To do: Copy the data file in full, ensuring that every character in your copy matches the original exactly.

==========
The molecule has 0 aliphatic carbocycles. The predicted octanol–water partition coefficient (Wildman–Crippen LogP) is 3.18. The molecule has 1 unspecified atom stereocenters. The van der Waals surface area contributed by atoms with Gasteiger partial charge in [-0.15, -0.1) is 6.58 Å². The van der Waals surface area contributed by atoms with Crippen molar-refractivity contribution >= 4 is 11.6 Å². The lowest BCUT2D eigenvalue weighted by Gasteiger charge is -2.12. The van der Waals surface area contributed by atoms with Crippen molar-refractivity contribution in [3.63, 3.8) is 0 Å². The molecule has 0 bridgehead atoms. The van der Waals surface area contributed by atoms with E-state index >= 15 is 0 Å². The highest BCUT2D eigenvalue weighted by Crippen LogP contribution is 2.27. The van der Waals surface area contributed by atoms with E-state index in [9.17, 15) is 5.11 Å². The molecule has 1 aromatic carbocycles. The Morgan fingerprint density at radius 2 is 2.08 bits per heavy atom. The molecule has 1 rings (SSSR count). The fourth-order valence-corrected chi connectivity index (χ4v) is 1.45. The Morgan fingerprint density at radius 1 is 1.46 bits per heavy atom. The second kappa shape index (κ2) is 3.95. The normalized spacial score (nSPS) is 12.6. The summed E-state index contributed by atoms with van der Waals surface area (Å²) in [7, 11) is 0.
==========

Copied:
The molecule has 0 aliphatic carbocycles. The predicted octanol–water partition coefficient (Wildman–Crippen LogP) is 3.18. The molecule has 1 unspecified atom stereocenters. The van der Waals surface area contributed by atoms with Gasteiger partial charge in [-0.15, -0.1) is 6.58 Å². The van der Waals surface area contributed by atoms with Crippen molar-refractivity contribution >= 4 is 11.6 Å². The lowest BCUT2D eigenvalue weighted by Gasteiger charge is -2.12. The van der Waals surface area contributed by atoms with Crippen molar-refractivity contribution in [3.63, 3.8) is 0 Å². The molecule has 0 bridgehead atoms. The van der Waals surface area contributed by atoms with E-state index >= 15 is 0 Å². The highest BCUT2D eigenvalue weighted by Crippen LogP contribution is 2.27. The van der Waals surface area contributed by atoms with E-state index in [9.17, 15) is 5.11 Å². The molecule has 1 aromatic carbocycles. The Morgan fingerprint density at radius 2 is 2.08 bits per heavy atom. The molecule has 1 rings (SSSR count). The fourth-order valence-corrected chi connectivity index (χ4v) is 1.45. The Morgan fingerprint density at radius 1 is 1.46 bits per heavy atom. The second kappa shape index (κ2) is 3.95. The normalized spacial score (nSPS) is 12.6. The summed E-state index contributed by atoms with van der Waals surface area (Å²) in [7, 11) is 0.